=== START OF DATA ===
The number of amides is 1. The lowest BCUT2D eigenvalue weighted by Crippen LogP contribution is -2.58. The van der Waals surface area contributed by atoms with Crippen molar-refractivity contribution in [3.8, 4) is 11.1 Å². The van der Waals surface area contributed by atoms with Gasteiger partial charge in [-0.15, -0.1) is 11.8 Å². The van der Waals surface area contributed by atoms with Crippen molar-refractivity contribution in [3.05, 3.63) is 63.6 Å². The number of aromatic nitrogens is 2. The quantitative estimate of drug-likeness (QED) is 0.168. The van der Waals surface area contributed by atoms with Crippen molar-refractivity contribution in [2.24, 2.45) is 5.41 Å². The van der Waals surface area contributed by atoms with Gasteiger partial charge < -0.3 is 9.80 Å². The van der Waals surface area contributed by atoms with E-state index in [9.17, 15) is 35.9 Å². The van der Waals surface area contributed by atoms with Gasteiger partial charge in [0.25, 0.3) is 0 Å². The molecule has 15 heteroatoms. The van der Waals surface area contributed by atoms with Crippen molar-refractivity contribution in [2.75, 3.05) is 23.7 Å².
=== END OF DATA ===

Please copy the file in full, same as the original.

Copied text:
The number of amides is 1. The lowest BCUT2D eigenvalue weighted by Crippen LogP contribution is -2.58. The van der Waals surface area contributed by atoms with Crippen molar-refractivity contribution in [3.8, 4) is 11.1 Å². The van der Waals surface area contributed by atoms with Gasteiger partial charge in [-0.15, -0.1) is 11.8 Å². The van der Waals surface area contributed by atoms with Crippen molar-refractivity contribution in [3.05, 3.63) is 63.6 Å². The number of aromatic nitrogens is 2. The quantitative estimate of drug-likeness (QED) is 0.168. The van der Waals surface area contributed by atoms with Crippen molar-refractivity contribution in [2.24, 2.45) is 5.41 Å². The van der Waals surface area contributed by atoms with Gasteiger partial charge < -0.3 is 9.80 Å². The van der Waals surface area contributed by atoms with E-state index in [9.17, 15) is 35.9 Å². The van der Waals surface area contributed by atoms with Gasteiger partial charge in [0.25, 0.3) is 0 Å². The molecule has 15 heteroatoms. The van der Waals surface area contributed by atoms with Crippen molar-refractivity contribution in [2.75, 3.05) is 23.7 Å².